The list – You should regularly remove undeliverable addresses, as Internet Service Providers (ISP) track the percentage of undeliverable emails to certain addresses within a period. They could block other messages if you continue to do the same.

Trusted sender – Encourage your recipients to put your “From Address” into their address book, trusted sender list, or approved sender list. As a trusted sender or contact, your email will be delivered and remain exempt from anti-spam measures.

Language – Stay away from using language and tactics that look like spam to a content-based spam filter (especially in your Subject line).

You should avoid:

a) Spam-like words/phrases such as – free… guarantee… credit card… income… call now, etc.

b) All caps – This dramatically increases the likelihood of being filtered.

c) Certain punctuation – It’s not grammatically correct to begin with, but stop with the !!! and ??? as this tactic can trip the filter.

d) Symbols – If describing currency in your email marketing campaign, use $ and not $$.

CAN-SPAM Compliance – Do a legal review of the January 2004 Federal CAN-SPAM law to ensure your email practices are in compliance.

Frequency – One of email recipients’ biggest complaints is receiving too many emails from the same entity/marketer. If different departments (customer service, research, sales) are sending messages simultaneously, that’s not a good thing.

Expectations – To ease value, importance and frequency objections, tell your intended email recipients what you’ll be sending and how often.

Don’t hide – Your recipient might know your company, but they still need to recognize you. This includes a familiar brand and email “From” line and email address.

Email Service Provider (ESP) – to effectively help with your strategy, manage your data, design your email, and track your results, you should consider using an ESP. Almost needless to say, an ESP, among many other things, for your email marketing program will build legal requirements into their platforms so you don’t have to worry about compliance.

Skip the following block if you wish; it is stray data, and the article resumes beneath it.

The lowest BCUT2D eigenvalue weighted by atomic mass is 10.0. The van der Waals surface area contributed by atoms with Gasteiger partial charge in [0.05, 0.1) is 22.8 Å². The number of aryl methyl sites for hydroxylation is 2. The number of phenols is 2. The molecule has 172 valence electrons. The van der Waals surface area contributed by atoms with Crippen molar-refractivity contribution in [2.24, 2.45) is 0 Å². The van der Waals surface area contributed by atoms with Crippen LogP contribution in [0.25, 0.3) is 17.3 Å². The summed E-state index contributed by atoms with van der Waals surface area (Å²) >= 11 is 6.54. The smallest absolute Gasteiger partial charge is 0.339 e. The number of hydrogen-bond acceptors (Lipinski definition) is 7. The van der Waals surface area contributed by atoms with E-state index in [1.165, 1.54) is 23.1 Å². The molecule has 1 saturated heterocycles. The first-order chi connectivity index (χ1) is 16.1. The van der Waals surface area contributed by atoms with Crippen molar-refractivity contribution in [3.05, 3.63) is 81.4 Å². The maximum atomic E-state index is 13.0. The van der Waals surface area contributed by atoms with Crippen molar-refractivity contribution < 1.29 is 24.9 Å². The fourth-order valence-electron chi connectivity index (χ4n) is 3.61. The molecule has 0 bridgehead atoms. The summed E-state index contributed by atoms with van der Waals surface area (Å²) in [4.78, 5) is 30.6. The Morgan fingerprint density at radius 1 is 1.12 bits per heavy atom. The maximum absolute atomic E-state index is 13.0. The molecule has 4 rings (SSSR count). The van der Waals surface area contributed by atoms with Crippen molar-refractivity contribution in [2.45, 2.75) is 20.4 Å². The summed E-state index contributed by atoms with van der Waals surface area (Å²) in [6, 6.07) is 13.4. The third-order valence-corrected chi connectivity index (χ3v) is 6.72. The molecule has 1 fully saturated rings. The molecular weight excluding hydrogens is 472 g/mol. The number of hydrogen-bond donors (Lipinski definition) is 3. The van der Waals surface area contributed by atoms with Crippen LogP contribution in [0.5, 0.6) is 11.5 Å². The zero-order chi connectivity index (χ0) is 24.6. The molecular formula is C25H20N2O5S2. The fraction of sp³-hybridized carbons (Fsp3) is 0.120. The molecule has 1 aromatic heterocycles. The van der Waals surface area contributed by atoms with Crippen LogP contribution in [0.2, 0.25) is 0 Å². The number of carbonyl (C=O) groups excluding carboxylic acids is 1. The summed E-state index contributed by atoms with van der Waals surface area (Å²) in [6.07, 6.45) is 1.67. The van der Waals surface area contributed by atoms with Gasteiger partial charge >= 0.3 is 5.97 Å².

Other -

  • Always include information in your Subject line.
  • Avoid using mostly images in your message.
  • Avoid using attachments as it’s better to link to files via a website.
  • Deliverability and performance metrics will increase if you simply perform list hygiene. It’ll lead to higher deliverability and fewer complaints, and thus, a better reputation.
  • Do not excessively use “Click Here.”

Obviously, no single tip will guarantee your email delivery, but utilizing as a group can certainly help.

Email Best Practices

When your customer/prospect allows you to send them future emails, they do so expecting something of value and that is something you can control. Remember, your subscriber wants email from you but only if it’s interesting and of value to them. They may not react today but soon, as they know good email (that’s in their best interests) from a good company when they see it.

However, even if you succeed and make it to the inbox, if your recipient thinks it’s spam – your address is flagged.

I’ll end with this: Simply, follow email marketing best practices by complying with CAN-SPAM laws… stay cognizant of and put into practice the tips you read here (and elsewhere)… and create overall compelling messages that result in higher inbox deliverability and response.

Fresh technologies will continue to appear, no doubt creating new communication channels to customers. So the rules of customer engagement will continue to change, and you can bet against that at your own risk. But until that next technology arrives, email in all its eclectic glory is ours to command.

Quality Content and Link Popularity: Keys to SEO

Monday, August 2nd, 2010

Although poorly written, this is a very good article about the relationship between quality content and link popularity in achieving high ranking in the search engines. Most of us know that quality content – defined as valuable, unique and keyword rich content – is one of the most important criteria search engines use for ranking. Even more important, though, is link popularity. And how are they connected?

That’s the gist of the article, and rather than put my spin on it, I’ll let you read the article and see for yourself how the author cleverly explains the relationship between the two, how good content, in fact, leads to improved link popularity.